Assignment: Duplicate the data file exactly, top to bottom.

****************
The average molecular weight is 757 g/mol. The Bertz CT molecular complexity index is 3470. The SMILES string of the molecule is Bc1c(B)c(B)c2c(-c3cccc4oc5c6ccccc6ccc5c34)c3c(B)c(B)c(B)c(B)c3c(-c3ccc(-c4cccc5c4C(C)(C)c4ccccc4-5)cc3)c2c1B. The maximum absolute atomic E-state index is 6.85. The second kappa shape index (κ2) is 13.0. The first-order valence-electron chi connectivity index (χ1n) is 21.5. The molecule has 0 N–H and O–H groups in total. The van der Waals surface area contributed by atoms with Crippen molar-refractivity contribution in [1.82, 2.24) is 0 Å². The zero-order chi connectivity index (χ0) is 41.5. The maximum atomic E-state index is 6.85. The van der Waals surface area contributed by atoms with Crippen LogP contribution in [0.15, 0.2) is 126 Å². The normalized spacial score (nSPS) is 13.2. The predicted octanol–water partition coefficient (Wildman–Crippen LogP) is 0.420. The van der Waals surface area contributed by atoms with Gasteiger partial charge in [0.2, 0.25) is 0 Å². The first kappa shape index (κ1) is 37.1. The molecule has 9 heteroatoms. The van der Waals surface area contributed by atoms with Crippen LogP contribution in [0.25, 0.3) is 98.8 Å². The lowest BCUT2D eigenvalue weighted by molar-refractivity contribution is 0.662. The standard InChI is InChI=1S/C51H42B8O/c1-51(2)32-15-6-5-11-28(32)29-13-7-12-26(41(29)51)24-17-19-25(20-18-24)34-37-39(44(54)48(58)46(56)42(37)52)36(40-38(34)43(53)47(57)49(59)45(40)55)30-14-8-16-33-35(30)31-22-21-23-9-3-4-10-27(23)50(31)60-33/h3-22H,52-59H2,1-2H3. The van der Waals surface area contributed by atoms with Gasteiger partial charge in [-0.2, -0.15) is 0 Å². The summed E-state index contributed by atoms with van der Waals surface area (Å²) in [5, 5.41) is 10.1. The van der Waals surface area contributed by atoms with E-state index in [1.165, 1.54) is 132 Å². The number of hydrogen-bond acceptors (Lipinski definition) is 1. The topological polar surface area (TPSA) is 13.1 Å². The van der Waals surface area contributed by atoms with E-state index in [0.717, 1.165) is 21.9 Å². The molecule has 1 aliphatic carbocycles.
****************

The average molecular weight is 757 g/mol. The Bertz CT molecular complexity index is 3470. The SMILES string of the molecule is Bc1c(B)c(B)c2c(-c3cccc4oc5c6ccccc6ccc5c34)c3c(B)c(B)c(B)c(B)c3c(-c3ccc(-c4cccc5c4C(C)(C)c4ccccc4-5)cc3)c2c1B. The maximum absolute atomic E-state index is 6.85. The second kappa shape index (κ2) is 13.0. The first-order valence-electron chi connectivity index (χ1n) is 21.5. The molecule has 0 N–H and O–H groups in total. The van der Waals surface area contributed by atoms with Crippen molar-refractivity contribution in [1.82, 2.24) is 0 Å². The zero-order chi connectivity index (χ0) is 41.5. The maximum atomic E-state index is 6.85. The van der Waals surface area contributed by atoms with Crippen LogP contribution in [0.15, 0.2) is 126 Å². The normalized spacial score (nSPS) is 13.2. The predicted octanol–water partition coefficient (Wildman–Crippen LogP) is 0.420. The van der Waals surface area contributed by atoms with Gasteiger partial charge in [0.2, 0.25) is 0 Å². The first kappa shape index (κ1) is 37.1. The molecule has 9 heteroatoms. The van der Waals surface area contributed by atoms with Crippen LogP contribution in [0.25, 0.3) is 98.8 Å². The lowest BCUT2D eigenvalue weighted by molar-refractivity contribution is 0.662. The standard InChI is InChI=1S/C51H42B8O/c1-51(2)32-15-6-5-11-28(32)29-13-7-12-26(41(29)51)24-17-19-25(20-18-24)34-37-39(44(54)48(58)46(56)42(37)52)36(40-38(34)43(53)47(57)49(59)45(40)55)30-14-8-16-33-35(30)31-22-21-23-9-3-4-10-27(23)50(31)60-33/h3-22H,52-59H2,1-2H3. The van der Waals surface area contributed by atoms with Gasteiger partial charge in [-0.2, -0.15) is 0 Å². The summed E-state index contributed by atoms with van der Waals surface area (Å²) in [5, 5.41) is 10.1. The van der Waals surface area contributed by atoms with E-state index in [1.165, 1.54) is 132 Å². The number of hydrogen-bond acceptors (Lipinski definition) is 1. The topological polar surface area (TPSA) is 13.1 Å². The van der Waals surface area contributed by atoms with E-state index in [0.717, 1.165) is 21.9 Å². The molecule has 1 aliphatic carbocycles.